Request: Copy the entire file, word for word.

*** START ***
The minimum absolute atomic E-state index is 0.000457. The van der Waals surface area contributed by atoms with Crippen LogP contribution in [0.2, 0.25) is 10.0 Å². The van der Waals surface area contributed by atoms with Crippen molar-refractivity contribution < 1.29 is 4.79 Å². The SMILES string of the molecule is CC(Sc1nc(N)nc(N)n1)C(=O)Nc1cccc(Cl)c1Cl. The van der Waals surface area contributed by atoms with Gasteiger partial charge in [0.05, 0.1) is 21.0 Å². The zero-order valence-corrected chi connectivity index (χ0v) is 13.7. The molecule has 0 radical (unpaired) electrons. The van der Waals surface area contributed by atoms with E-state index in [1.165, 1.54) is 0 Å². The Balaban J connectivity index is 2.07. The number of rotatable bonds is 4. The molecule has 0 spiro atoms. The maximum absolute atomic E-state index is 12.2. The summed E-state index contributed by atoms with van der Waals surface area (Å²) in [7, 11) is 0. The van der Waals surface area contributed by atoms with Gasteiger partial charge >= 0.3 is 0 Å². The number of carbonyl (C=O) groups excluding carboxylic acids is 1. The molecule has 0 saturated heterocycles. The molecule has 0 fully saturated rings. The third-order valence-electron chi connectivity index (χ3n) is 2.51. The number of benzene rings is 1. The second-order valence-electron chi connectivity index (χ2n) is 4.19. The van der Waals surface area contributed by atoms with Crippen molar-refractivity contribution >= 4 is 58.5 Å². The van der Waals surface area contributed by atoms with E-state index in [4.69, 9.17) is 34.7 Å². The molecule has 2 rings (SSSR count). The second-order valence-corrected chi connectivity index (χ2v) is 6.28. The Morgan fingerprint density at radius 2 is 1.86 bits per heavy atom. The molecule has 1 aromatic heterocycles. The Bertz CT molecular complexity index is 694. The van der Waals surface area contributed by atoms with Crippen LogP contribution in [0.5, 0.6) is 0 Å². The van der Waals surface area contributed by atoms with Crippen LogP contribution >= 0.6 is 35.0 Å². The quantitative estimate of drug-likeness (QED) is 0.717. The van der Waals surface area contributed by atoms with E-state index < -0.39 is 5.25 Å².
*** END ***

The minimum absolute atomic E-state index is 0.000457. The van der Waals surface area contributed by atoms with Crippen LogP contribution in [0.2, 0.25) is 10.0 Å². The van der Waals surface area contributed by atoms with Crippen molar-refractivity contribution < 1.29 is 4.79 Å². The SMILES string of the molecule is CC(Sc1nc(N)nc(N)n1)C(=O)Nc1cccc(Cl)c1Cl. The van der Waals surface area contributed by atoms with Gasteiger partial charge in [0.05, 0.1) is 21.0 Å². The zero-order valence-corrected chi connectivity index (χ0v) is 13.7. The molecule has 0 radical (unpaired) electrons. The van der Waals surface area contributed by atoms with E-state index in [1.165, 1.54) is 0 Å². The Balaban J connectivity index is 2.07. The number of rotatable bonds is 4. The molecule has 0 spiro atoms. The maximum absolute atomic E-state index is 12.2. The summed E-state index contributed by atoms with van der Waals surface area (Å²) in [7, 11) is 0. The van der Waals surface area contributed by atoms with Gasteiger partial charge >= 0.3 is 0 Å². The number of carbonyl (C=O) groups excluding carboxylic acids is 1. The molecule has 0 saturated heterocycles. The molecule has 0 fully saturated rings. The third-order valence-electron chi connectivity index (χ3n) is 2.51. The number of benzene rings is 1. The second-order valence-electron chi connectivity index (χ2n) is 4.19. The van der Waals surface area contributed by atoms with Crippen molar-refractivity contribution >= 4 is 58.5 Å². The van der Waals surface area contributed by atoms with E-state index in [4.69, 9.17) is 34.7 Å². The molecule has 2 rings (SSSR count). The second-order valence-corrected chi connectivity index (χ2v) is 6.28. The Morgan fingerprint density at radius 2 is 1.86 bits per heavy atom. The molecule has 1 aromatic heterocycles. The Bertz CT molecular complexity index is 694. The van der Waals surface area contributed by atoms with Crippen LogP contribution in [0.5, 0.6) is 0 Å². The van der Waals surface area contributed by atoms with Crippen LogP contribution >= 0.6 is 35.0 Å². The quantitative estimate of drug-likeness (QED) is 0.717. The van der Waals surface area contributed by atoms with E-state index < -0.39 is 5.25 Å².